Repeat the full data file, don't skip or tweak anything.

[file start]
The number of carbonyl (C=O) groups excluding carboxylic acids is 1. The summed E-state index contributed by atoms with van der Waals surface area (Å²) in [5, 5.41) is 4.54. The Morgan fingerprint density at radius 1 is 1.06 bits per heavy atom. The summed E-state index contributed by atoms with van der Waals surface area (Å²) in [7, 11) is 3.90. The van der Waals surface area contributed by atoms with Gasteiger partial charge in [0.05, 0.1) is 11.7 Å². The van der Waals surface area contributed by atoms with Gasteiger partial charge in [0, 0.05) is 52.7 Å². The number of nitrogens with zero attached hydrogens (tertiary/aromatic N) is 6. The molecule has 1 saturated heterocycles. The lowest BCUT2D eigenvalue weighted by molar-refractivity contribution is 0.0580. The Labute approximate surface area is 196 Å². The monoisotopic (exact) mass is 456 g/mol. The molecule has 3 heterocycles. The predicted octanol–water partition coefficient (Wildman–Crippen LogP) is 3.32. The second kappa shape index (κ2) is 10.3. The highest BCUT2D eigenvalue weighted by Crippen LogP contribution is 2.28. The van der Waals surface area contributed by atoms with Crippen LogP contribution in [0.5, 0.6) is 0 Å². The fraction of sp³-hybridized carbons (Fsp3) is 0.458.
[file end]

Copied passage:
The number of carbonyl (C=O) groups excluding carboxylic acids is 1. The summed E-state index contributed by atoms with van der Waals surface area (Å²) in [5, 5.41) is 4.54. The Morgan fingerprint density at radius 1 is 1.06 bits per heavy atom. The summed E-state index contributed by atoms with van der Waals surface area (Å²) in [7, 11) is 3.90. The van der Waals surface area contributed by atoms with Gasteiger partial charge in [0.05, 0.1) is 11.7 Å². The van der Waals surface area contributed by atoms with Gasteiger partial charge in [0, 0.05) is 52.7 Å². The number of nitrogens with zero attached hydrogens (tertiary/aromatic N) is 6. The molecule has 1 saturated heterocycles. The lowest BCUT2D eigenvalue weighted by molar-refractivity contribution is 0.0580. The Labute approximate surface area is 196 Å². The monoisotopic (exact) mass is 456 g/mol. The molecule has 3 heterocycles. The predicted octanol–water partition coefficient (Wildman–Crippen LogP) is 3.32. The second kappa shape index (κ2) is 10.3. The highest BCUT2D eigenvalue weighted by Crippen LogP contribution is 2.28. The van der Waals surface area contributed by atoms with Crippen LogP contribution in [0.5, 0.6) is 0 Å². The fraction of sp³-hybridized carbons (Fsp3) is 0.458.